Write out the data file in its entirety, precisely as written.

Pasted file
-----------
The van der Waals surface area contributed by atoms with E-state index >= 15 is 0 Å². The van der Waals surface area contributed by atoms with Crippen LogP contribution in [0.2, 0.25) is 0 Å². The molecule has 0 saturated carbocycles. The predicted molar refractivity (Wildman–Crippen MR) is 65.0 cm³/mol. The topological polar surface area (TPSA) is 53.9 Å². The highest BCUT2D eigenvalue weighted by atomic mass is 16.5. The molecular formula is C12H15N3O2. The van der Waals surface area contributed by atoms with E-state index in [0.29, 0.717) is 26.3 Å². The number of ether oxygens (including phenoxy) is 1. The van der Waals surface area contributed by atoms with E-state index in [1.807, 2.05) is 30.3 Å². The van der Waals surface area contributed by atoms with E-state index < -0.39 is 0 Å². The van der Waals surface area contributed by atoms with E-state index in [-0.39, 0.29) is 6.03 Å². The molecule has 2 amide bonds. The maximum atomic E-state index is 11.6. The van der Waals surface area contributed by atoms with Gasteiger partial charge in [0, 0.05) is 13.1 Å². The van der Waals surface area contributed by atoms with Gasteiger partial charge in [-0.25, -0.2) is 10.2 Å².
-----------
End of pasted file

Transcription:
The van der Waals surface area contributed by atoms with E-state index >= 15 is 0 Å². The van der Waals surface area contributed by atoms with Crippen LogP contribution in [0.2, 0.25) is 0 Å². The molecule has 0 saturated carbocycles. The predicted molar refractivity (Wildman–Crippen MR) is 65.0 cm³/mol. The topological polar surface area (TPSA) is 53.9 Å². The highest BCUT2D eigenvalue weighted by atomic mass is 16.5. The molecular formula is C12H15N3O2. The van der Waals surface area contributed by atoms with E-state index in [0.29, 0.717) is 26.3 Å². The number of ether oxygens (including phenoxy) is 1. The van der Waals surface area contributed by atoms with E-state index in [1.807, 2.05) is 30.3 Å². The van der Waals surface area contributed by atoms with E-state index < -0.39 is 0 Å². The van der Waals surface area contributed by atoms with E-state index in [-0.39, 0.29) is 6.03 Å². The molecule has 2 amide bonds. The maximum atomic E-state index is 11.6. The van der Waals surface area contributed by atoms with Gasteiger partial charge in [0, 0.05) is 13.1 Å². The van der Waals surface area contributed by atoms with Gasteiger partial charge in [-0.25, -0.2) is 10.2 Å².